Hippie Chicks and your stash- from 867-5309/Jenny, the song that saved me


Hippies on Haight Street

C’mon people now, smile on your brother
Everybody get together, try and love one another right now….
Youngbloods

Abba zaba zoom
Babbette baboon…
Captain Beefheart

Hippie chicks. Not scary at all. Oh no, quite the opposite, brother. Make love, not war. Moving long-limbed and freely in their granny dresses, long tresses flowing down their skinny backs, tan shoulders exposed to the sun and wind, they looked like Aphrodite’s sisters. Some of them were a bit frightening to me in their dazzling beauty, but it was a desire-driven frenzied fear: the kind a moth must feel for a flame.

Brown Derby Beer. Fear the beer.
John McFee slouched on the old cat-barf sofa and let out a whole-quart-of-beer belch, which took the form of moist, gaseous words, “Fuuccckkk yoouuu!” to Mike Walter, who was coming down the steps to our hillside hippie pad at 96 Laverne Avenue in Mill Valley. “Yoouuu ahhsshoole!”
This cracked us all up. McFee could out-belch anyone. Mike smilingly flipped him off and reached into his pocket, then dangled a small bag of pot like a dainty object.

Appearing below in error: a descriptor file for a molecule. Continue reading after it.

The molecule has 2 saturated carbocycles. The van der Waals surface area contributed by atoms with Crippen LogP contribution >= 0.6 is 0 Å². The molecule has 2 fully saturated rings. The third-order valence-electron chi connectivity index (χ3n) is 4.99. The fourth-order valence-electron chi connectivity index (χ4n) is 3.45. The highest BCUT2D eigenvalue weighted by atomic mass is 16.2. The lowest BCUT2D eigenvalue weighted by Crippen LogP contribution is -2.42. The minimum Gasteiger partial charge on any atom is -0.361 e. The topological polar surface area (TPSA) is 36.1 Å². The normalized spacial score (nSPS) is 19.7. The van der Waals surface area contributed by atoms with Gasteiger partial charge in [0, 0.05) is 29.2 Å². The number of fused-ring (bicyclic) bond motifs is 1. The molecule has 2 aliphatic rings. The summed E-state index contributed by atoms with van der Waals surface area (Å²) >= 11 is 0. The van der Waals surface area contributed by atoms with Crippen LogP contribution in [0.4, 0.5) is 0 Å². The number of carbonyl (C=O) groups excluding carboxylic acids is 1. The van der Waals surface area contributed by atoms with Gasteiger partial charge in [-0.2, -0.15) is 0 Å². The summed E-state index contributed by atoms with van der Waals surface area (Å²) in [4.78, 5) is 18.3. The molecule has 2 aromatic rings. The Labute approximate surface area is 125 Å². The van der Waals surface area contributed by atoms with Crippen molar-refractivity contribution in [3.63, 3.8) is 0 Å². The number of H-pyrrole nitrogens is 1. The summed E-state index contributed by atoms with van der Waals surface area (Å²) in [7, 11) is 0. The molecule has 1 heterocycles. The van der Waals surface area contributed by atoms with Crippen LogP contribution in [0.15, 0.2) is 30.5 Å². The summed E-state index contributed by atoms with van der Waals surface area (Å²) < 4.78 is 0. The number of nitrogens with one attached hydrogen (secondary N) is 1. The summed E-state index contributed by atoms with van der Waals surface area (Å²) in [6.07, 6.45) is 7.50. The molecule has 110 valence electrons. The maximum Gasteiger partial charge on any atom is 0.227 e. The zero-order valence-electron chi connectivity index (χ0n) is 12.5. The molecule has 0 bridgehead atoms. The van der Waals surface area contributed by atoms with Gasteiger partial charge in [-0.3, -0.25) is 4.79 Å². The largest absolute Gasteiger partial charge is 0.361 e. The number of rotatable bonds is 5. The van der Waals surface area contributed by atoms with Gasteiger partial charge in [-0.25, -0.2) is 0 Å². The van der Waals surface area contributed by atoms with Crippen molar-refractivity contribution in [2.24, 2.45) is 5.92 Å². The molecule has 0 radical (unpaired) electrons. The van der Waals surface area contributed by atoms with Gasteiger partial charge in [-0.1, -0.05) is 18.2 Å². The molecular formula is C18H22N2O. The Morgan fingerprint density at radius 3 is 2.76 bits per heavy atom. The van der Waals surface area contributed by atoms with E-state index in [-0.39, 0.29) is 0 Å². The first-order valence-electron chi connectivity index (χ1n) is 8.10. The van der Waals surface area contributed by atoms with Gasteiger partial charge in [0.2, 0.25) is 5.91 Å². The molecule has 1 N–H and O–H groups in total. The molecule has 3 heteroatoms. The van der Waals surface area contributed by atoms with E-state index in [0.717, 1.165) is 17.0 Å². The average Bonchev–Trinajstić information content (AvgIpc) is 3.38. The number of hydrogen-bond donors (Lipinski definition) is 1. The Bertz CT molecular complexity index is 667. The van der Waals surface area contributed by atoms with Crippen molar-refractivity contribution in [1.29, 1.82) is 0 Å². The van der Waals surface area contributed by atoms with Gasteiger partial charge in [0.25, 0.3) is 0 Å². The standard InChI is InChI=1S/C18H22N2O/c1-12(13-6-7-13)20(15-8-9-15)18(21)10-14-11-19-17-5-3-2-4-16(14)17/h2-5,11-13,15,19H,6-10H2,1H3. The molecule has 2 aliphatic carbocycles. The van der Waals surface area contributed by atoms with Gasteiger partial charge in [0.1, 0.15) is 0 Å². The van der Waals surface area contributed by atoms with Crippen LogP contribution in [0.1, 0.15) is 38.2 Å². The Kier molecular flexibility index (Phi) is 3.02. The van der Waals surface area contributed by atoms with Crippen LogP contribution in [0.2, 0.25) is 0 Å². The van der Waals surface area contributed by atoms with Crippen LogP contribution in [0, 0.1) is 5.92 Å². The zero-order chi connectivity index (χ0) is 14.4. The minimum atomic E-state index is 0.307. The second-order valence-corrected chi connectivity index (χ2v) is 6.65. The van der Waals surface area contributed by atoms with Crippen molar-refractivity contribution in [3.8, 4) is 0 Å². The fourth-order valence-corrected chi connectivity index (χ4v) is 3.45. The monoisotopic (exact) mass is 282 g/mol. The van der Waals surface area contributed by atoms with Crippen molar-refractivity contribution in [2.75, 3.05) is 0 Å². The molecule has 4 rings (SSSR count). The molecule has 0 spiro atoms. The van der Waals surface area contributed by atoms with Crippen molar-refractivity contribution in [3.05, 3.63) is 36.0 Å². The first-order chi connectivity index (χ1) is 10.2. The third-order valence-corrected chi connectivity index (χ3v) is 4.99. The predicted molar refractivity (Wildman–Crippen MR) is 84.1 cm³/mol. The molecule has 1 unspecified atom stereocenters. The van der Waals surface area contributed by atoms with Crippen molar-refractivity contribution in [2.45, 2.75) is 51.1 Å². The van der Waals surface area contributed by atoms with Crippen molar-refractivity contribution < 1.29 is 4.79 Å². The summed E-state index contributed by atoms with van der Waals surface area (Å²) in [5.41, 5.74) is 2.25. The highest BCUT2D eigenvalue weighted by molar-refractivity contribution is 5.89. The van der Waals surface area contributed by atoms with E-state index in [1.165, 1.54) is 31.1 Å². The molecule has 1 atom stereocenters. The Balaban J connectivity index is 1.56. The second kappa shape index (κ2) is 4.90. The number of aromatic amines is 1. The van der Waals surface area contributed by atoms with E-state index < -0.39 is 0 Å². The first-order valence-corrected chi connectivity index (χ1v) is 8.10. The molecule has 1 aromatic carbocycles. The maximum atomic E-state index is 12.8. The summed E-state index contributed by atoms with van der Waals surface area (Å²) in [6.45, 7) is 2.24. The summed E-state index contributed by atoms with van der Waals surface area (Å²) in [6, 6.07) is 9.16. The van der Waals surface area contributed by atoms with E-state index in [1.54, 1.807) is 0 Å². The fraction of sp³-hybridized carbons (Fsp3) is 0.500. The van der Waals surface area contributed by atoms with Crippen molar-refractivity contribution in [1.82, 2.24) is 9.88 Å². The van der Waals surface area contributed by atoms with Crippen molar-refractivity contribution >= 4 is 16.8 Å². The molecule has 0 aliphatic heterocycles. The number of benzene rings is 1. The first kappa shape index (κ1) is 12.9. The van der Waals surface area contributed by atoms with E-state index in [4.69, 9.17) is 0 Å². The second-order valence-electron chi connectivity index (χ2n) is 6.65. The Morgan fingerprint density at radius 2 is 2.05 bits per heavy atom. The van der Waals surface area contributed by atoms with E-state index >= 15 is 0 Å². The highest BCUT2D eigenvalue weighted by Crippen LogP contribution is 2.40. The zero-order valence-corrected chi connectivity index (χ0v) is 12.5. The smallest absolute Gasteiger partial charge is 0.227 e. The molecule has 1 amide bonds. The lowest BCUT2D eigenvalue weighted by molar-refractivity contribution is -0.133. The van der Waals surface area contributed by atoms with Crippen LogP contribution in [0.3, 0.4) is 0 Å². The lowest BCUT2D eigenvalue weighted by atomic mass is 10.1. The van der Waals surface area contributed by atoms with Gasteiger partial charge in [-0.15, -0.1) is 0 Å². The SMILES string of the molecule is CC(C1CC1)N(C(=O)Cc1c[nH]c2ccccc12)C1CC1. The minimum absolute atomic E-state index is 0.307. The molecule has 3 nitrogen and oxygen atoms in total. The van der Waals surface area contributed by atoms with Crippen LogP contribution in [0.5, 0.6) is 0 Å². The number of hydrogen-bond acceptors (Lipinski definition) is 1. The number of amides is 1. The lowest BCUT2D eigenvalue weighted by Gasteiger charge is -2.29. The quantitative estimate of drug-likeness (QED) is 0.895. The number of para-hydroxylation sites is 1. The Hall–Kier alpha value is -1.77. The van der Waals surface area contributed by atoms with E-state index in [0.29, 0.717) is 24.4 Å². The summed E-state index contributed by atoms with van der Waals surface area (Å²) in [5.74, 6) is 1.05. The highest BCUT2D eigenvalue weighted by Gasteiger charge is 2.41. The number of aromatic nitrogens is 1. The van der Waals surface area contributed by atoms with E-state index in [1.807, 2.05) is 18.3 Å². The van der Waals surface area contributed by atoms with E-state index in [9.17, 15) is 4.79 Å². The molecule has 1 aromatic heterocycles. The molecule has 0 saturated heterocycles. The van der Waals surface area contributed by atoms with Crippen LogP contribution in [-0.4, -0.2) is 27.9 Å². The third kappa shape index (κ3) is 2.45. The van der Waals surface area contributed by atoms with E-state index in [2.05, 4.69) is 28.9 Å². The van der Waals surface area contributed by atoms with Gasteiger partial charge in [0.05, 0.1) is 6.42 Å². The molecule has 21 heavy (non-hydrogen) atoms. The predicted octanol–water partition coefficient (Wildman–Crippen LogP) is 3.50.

“Here you are, girls!”
Pot! Mitch rolled, we smoked. The gear was set up right in the living room: Mitch’s drums, Johnny Ciambotti’s bass rig, the two Fender twin reverb amps, telecasters leaning up against them, and our candy-apple blue tuck-and-roll Kustom P.A. It was a setup right out of my old Fender and Gibson catalogs, right from the dog-eared pages of those glossy, color-photograph dream machines.
We were called Clover now. For a year right out of high school McFee, Mitch Howie, and I had a band called the Tiny Hearing Aid Company. Mitch and I had been banging around on guitar and drums for six years. We met McFee through his brother Bob. John was just seventeen, as was Mitch. I had just turned nineteen.
Ciambotti plugged in his bass. Johnny had just joined the band; that’s why we’d changed the name. He’d been playing with a band of slightly older guys called the Outfit, but we started jamming and he ended up joining us. He was our resident old man at twenty-five. He was handsome, street-smart and brought a different vibe to our band. We were legit now.
We jammed and rehearsed our set. McFee broke into an outrageous solo on Wade in the Water. We picked up on that song from watching the Charley Musselwhite blues band with the magical Harvey Mandel on guitar. Our rather free-form covers of that and Junior Walker’s Shotgun were staples of our gigs at Mill Valley’s tiny Browns Hall, one of our regular shows. The hall—almost a dead-on duplicate of my childhood Outdoor Art Club, right down to the pale-green, aluminum coffee-urned kitchen and plastic-brass-eagle-tipped flags—was packed with wildly enthusiastic sweaty teenagers from Tamalpais High School every time we played. Just eight years after my night of musical revelation, we were the young gods on the stage, inspiring new legions of nerds to get telecasters and start singing.